Book Thoughts: History Is All You Left Me

Thu, 2017/09/14
Joshua Ferm

Sitting at 4.2 stars on Goodreads at the time of writing is Adam Silvera’s "History Is All You Left Me," and it is quickly becoming a well-known book in the LGBTQ+ community, for good reason. The book portrays the love and loss of main character Griffin and his (ex)boyfriend Theo. Taking place in two different time periods (2014 and 2016), the book investigates the history of Griffin and Theo’s relationship (2014) and the aftermath of Theo’s death (2016). A very interesting concept is being laid out for the reader with these interesting plot devices. Finally, there is a book for teens and young adults addressing the LGBTQ+ community that is both realistic and conveys a true relationship experience… Or does it? In fact, as I got further into the book I found myself caring less and less about the characters on the page and more about the number of pages I had left.

This book is filled with clichés that make it seem worthwhile, until they all combined and I felt as if I was reading a fan fiction of Harry Potter, Ronald Weasley, and Neville Longbottom. Not only is death romanticized in this book, but so is having mental disorders, as we see Griffin struggle with Obsessive Compulsive Disorder (OCD) and depression, but what he calls his “disorders” and the actual facts of these real disorders do not line up and remain inconsistent throughout the book. One minute Griffin is trying to tell another character he is “two songs away,” when he realizes that even-numbered-song phrase doesn’t make sense to anyone but Theo, and so he chooses instead to write the five-worded sentence, “I’m like six minutes away.” One would think Griffin, constantly thinking in even numbers, would take care to fix the sentence.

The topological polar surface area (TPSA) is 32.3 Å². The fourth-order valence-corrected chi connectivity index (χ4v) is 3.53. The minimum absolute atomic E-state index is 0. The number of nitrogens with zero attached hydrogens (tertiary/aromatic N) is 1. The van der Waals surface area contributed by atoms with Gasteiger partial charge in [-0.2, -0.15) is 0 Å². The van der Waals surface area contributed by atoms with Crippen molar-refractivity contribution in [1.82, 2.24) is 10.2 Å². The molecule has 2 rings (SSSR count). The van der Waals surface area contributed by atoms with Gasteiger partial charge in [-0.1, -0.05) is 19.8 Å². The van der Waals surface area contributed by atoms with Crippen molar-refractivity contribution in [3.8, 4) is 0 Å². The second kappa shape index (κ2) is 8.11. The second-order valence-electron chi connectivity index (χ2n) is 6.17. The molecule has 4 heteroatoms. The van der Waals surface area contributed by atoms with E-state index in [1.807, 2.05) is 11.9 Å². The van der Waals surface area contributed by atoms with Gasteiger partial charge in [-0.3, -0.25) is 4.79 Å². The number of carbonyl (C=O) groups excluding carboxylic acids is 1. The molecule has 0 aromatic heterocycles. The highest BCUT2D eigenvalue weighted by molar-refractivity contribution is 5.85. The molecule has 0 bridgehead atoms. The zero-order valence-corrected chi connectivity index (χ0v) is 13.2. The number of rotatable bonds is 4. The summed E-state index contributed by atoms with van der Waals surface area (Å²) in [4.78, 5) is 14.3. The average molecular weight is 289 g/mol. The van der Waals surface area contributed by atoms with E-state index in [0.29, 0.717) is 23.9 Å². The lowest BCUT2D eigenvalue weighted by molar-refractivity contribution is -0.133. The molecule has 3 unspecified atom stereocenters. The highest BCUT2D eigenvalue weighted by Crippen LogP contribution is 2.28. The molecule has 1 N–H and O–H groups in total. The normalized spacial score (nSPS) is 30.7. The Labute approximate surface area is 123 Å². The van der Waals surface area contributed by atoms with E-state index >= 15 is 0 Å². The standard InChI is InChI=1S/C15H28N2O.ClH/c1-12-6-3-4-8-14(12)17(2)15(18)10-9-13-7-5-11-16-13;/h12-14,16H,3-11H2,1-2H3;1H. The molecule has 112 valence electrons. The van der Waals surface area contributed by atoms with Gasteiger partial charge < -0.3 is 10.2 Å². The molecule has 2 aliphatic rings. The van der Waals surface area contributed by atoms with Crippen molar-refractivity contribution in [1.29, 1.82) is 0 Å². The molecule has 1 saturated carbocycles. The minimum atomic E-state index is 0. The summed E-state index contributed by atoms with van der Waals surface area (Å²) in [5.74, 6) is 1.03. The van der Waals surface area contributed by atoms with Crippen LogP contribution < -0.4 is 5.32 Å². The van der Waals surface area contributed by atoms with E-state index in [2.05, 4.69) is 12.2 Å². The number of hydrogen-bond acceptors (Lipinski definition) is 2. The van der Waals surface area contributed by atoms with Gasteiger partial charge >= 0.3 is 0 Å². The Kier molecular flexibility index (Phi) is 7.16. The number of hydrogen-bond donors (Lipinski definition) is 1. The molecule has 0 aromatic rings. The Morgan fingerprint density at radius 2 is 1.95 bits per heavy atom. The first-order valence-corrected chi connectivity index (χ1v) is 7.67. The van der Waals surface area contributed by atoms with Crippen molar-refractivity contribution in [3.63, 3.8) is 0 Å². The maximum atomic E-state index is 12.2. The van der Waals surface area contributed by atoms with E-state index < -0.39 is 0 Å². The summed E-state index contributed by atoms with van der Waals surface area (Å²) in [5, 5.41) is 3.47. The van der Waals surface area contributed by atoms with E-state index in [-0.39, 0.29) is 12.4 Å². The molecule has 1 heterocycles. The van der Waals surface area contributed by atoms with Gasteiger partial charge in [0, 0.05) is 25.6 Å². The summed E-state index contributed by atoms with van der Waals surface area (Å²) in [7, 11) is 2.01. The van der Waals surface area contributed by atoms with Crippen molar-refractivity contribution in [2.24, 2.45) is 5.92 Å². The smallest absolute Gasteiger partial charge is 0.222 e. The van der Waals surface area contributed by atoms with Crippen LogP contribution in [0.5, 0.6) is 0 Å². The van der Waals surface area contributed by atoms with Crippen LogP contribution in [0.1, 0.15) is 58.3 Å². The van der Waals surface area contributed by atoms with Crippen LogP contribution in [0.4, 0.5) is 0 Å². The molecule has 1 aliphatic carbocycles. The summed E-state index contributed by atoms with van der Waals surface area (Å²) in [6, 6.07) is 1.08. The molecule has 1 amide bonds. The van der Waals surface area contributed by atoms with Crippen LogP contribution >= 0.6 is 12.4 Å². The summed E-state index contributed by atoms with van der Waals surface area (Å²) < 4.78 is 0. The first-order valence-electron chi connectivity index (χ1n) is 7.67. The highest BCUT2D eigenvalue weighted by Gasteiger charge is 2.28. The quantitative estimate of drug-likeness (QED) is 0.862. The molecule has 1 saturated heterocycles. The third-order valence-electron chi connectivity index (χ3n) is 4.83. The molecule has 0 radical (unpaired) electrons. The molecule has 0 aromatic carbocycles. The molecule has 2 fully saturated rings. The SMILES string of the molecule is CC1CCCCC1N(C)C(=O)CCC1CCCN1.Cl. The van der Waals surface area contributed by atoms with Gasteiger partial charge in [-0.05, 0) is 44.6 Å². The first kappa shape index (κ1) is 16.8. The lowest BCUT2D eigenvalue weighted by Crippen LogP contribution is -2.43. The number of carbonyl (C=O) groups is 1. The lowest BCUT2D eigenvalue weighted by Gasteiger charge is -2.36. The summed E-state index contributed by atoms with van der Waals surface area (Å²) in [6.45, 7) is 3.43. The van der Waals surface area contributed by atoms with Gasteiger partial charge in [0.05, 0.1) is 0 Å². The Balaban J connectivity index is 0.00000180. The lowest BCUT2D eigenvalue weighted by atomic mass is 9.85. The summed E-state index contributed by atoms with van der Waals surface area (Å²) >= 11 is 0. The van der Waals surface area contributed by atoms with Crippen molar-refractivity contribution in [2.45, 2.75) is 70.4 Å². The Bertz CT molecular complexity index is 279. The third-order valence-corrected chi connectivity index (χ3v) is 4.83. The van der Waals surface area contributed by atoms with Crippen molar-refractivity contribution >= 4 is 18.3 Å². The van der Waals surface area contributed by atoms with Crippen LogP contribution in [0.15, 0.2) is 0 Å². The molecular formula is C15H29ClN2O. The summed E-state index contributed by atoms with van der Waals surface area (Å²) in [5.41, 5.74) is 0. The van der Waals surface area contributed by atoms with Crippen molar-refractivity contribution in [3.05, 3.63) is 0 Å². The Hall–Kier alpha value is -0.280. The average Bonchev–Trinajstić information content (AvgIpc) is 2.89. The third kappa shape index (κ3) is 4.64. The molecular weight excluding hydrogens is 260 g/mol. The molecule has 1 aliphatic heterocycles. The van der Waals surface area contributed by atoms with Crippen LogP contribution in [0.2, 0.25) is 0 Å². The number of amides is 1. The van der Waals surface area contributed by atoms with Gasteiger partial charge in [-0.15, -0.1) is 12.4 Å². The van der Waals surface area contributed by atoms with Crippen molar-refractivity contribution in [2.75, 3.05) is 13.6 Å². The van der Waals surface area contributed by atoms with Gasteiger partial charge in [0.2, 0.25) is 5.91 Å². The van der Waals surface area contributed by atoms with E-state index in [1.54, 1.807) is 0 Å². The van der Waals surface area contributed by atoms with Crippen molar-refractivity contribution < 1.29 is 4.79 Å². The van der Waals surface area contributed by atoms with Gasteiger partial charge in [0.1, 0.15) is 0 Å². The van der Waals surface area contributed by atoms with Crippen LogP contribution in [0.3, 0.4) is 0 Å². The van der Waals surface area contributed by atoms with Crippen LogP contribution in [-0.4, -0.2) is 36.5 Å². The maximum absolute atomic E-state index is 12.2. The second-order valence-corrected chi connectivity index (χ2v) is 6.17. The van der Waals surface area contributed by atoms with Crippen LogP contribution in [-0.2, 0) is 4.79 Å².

As for the depression aspect, Griffin doesn’t handle things too well. Anyone losing the love of his or her life wouldn’t exactly be alright, but Griffin decides to fly to California with Theo’s boyfriend before he died, Jackson. While there, Griffin gets angered that Theo didn’t stay loyal to their “wait until after college to date again” plan, and he does the unthinkable. No, he doesn’t kill Jackson; he decides to have sex with him. Yes, with the boyfriend of his deceased ex-boyfriend. He then blames Jackson for making him impulsively feel this way and punches him as he flies back to New York. It is at this point that Griffin stops by the third-wheel in his and Theo’s relationship, their good friend Wade. Just when you thought the pity sex was over, Griffin and Wade have more, and of course Griffin blames Wade.

This entire book is just filled with terrible coping mechanisms and should not at all be given to a young audience to read. The only part of the book I genuinely liked was the last sentence: “But this universe is the only one that matters, and I have one last question for you: I didn’t get our history wrong, did I?” It was at this point I for once felt bad for Griffin. The entire time he was playing the victim of Theo’s death, and here he shows a bit of concern for Theo. Overall, I would not recommend this book. The morals, clichés, and romanticizations of death and humanity are all beyond the realm of the logical, and it doesn’t teach anything to the teenagers reading it.